By: Elsebeth Green, LCSW
“Freedom is not worth having if it does not include the freedom to make mistakes.”
― Mahatma Gandhi
Freedom is our most prized possession and we would do many things to maintain the right to make our own choices, worship as we will, choose our work and our hobbies, etc. Our country was founded through the struggle of desiring to be free of what many felt was the oppression of the British, while others during that time believed in a new land where people could worship and live as they chose. It must have been difficult to have brother against brother as people made those difficult choices. We appreciate this country and the freedoms we enjoy here. We exercise choice and freedoms every day.
But sometimes we actually give up freedoms that are just as important, such as the freedom to make mistakes and learn and grow from them. The freedom to experience post-traumatic growth from hard times and work through the pain and trauma that accompanies them. Sometimes we believe that our value is in being perfect, looking perfect and being popular. It can be hard to stand up for our differences and love ourselves and others in their imperfection.
Many people who have gone through abuse and neglect, divorce, severe accident or another traumatic event, will later refer to the very precious ways in which they have learned and grown from what they went through. Some of those things may have been brought on by mistakes they made, while others were from things out of their control. While they would never have asked for that trial, some have recognized an important principal: that we make the deepest strides in our life through the hardest events if we are willing to see the meaning in them. They ask themselves things like, how is this person a teacher in my life; how can I turn this ending into a beginning; how can I hold onto my faith and my connections as I go through this trial; why do I keep repeating this pattern?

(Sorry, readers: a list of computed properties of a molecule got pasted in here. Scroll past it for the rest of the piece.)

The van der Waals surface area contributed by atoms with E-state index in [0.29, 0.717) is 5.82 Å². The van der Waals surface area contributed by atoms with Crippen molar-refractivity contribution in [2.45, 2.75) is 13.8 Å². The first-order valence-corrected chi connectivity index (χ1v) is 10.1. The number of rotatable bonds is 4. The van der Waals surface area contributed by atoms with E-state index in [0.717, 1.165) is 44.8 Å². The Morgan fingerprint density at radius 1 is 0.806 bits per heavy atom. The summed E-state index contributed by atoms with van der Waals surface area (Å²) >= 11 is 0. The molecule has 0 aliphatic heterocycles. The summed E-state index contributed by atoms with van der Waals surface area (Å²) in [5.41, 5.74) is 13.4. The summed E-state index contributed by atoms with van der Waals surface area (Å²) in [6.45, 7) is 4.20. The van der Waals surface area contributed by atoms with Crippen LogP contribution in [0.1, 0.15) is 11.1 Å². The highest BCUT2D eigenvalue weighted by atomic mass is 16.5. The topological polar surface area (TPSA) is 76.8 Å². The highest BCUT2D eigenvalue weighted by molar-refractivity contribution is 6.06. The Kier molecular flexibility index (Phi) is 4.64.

We have the right to make mistakes. We can also learn from those mistakes. Everyone has a story and our story makes us who we are. Sometimes we need help to work through things and reach out to find a good therapist to talk to that can help us with the trauma with powerful techniques such as EMDR. I myself have bought what I sell because I want to learn and grow. I want to turn those lemons into lemonade, and I know that I can because that has been my experience. I find peace in holding hands with others and sharing my story with others when appropriate. To paraphrase Brene Brown’s words, I find more joy in authentic belonging than by fitting in through the stress of appearing better than I believe I am. In fact, as I share who I really am, I find a way to more whole-hearted living.
We can move into a place of learning when we get courageous, curious and compassionate about ourselves, our situation and our reactions to it. We can treat life like a classroom where our mistakes and other’s mistakes like a gift that can change us in positive ways. Brene Brown said: “We cultivate love when we allow our most vulnerable and powerful selves to be deeply seen and known, and when we honor the spiritual connection that grows from that offering with trust, respect, kindness and affection.” Let’s learn and grow in this free country, the home of the brave. Perfectionism robs us of the freedom to really live, love and thrive.